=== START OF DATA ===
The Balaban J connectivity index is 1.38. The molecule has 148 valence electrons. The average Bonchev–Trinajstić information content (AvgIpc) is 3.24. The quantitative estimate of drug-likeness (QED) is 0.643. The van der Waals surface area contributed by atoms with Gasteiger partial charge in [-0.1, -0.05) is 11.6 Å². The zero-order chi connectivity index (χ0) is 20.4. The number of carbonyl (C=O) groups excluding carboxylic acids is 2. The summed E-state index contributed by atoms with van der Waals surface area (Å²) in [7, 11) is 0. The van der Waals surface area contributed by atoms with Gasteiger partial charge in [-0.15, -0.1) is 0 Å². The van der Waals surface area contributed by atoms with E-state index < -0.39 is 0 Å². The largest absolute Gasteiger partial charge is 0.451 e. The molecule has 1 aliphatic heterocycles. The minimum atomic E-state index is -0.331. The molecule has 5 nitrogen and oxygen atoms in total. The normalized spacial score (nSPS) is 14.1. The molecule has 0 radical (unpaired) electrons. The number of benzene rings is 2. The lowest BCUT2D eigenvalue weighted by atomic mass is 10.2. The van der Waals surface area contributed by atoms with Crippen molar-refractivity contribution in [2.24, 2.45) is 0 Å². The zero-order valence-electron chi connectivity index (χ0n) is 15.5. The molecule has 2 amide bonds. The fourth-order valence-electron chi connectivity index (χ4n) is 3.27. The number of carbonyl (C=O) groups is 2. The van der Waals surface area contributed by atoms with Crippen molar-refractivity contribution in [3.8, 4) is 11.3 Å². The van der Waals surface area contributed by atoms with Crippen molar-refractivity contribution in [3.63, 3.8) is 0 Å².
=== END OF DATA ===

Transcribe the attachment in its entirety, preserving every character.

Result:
The Balaban J connectivity index is 1.38. The molecule has 148 valence electrons. The average Bonchev–Trinajstić information content (AvgIpc) is 3.24. The quantitative estimate of drug-likeness (QED) is 0.643. The van der Waals surface area contributed by atoms with Gasteiger partial charge in [-0.1, -0.05) is 11.6 Å². The zero-order chi connectivity index (χ0) is 20.4. The number of carbonyl (C=O) groups excluding carboxylic acids is 2. The summed E-state index contributed by atoms with van der Waals surface area (Å²) in [7, 11) is 0. The van der Waals surface area contributed by atoms with Gasteiger partial charge in [-0.15, -0.1) is 0 Å². The van der Waals surface area contributed by atoms with E-state index < -0.39 is 0 Å². The largest absolute Gasteiger partial charge is 0.451 e. The molecule has 1 aliphatic heterocycles. The minimum atomic E-state index is -0.331. The molecule has 5 nitrogen and oxygen atoms in total. The normalized spacial score (nSPS) is 14.1. The molecule has 0 radical (unpaired) electrons. The number of benzene rings is 2. The lowest BCUT2D eigenvalue weighted by atomic mass is 10.2. The van der Waals surface area contributed by atoms with Crippen molar-refractivity contribution in [2.24, 2.45) is 0 Å². The zero-order valence-electron chi connectivity index (χ0n) is 15.5. The molecule has 2 amide bonds. The fourth-order valence-electron chi connectivity index (χ4n) is 3.27. The number of carbonyl (C=O) groups is 2. The van der Waals surface area contributed by atoms with Crippen molar-refractivity contribution in [3.8, 4) is 11.3 Å². The van der Waals surface area contributed by atoms with Crippen molar-refractivity contribution in [3.63, 3.8) is 0 Å².